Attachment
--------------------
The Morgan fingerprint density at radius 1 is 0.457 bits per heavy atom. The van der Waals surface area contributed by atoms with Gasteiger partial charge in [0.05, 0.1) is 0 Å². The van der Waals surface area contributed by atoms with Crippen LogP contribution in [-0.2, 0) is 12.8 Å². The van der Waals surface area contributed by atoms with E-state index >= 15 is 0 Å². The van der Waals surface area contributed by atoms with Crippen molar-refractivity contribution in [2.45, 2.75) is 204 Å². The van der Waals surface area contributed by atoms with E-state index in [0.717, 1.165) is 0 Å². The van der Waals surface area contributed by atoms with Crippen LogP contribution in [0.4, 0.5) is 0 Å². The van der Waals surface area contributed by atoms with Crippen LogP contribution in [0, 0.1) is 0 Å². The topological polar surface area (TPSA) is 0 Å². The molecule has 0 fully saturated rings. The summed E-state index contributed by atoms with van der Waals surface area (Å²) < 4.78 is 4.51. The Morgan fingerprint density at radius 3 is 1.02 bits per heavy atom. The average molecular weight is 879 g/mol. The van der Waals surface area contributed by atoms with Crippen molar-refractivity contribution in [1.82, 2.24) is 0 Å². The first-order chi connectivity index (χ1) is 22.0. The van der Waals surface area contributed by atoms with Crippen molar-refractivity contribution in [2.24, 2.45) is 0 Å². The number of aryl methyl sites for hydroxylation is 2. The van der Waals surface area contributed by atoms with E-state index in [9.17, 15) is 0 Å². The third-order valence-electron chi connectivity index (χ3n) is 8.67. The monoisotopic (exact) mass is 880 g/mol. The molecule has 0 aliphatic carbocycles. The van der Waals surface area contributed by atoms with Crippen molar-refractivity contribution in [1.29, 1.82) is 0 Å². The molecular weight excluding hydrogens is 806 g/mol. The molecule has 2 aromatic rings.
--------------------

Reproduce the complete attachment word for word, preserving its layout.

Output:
The Morgan fingerprint density at radius 1 is 0.457 bits per heavy atom. The van der Waals surface area contributed by atoms with Gasteiger partial charge in [0.05, 0.1) is 0 Å². The van der Waals surface area contributed by atoms with Crippen LogP contribution in [-0.2, 0) is 12.8 Å². The van der Waals surface area contributed by atoms with E-state index >= 15 is 0 Å². The van der Waals surface area contributed by atoms with Crippen molar-refractivity contribution in [2.45, 2.75) is 204 Å². The van der Waals surface area contributed by atoms with E-state index in [0.717, 1.165) is 0 Å². The van der Waals surface area contributed by atoms with Crippen LogP contribution in [0.4, 0.5) is 0 Å². The van der Waals surface area contributed by atoms with Crippen LogP contribution in [0, 0.1) is 0 Å². The topological polar surface area (TPSA) is 0 Å². The molecule has 0 fully saturated rings. The summed E-state index contributed by atoms with van der Waals surface area (Å²) < 4.78 is 4.51. The Morgan fingerprint density at radius 3 is 1.02 bits per heavy atom. The average molecular weight is 879 g/mol. The van der Waals surface area contributed by atoms with Crippen molar-refractivity contribution in [1.82, 2.24) is 0 Å². The first-order chi connectivity index (χ1) is 22.0. The van der Waals surface area contributed by atoms with Crippen molar-refractivity contribution in [2.24, 2.45) is 0 Å². The number of aryl methyl sites for hydroxylation is 2. The van der Waals surface area contributed by atoms with E-state index in [9.17, 15) is 0 Å². The third-order valence-electron chi connectivity index (χ3n) is 8.67. The monoisotopic (exact) mass is 880 g/mol. The molecule has 0 aliphatic carbocycles. The van der Waals surface area contributed by atoms with Crippen molar-refractivity contribution in [1.29, 1.82) is 0 Å². The molecular weight excluding hydrogens is 806 g/mol. The molecule has 2 aromatic rings.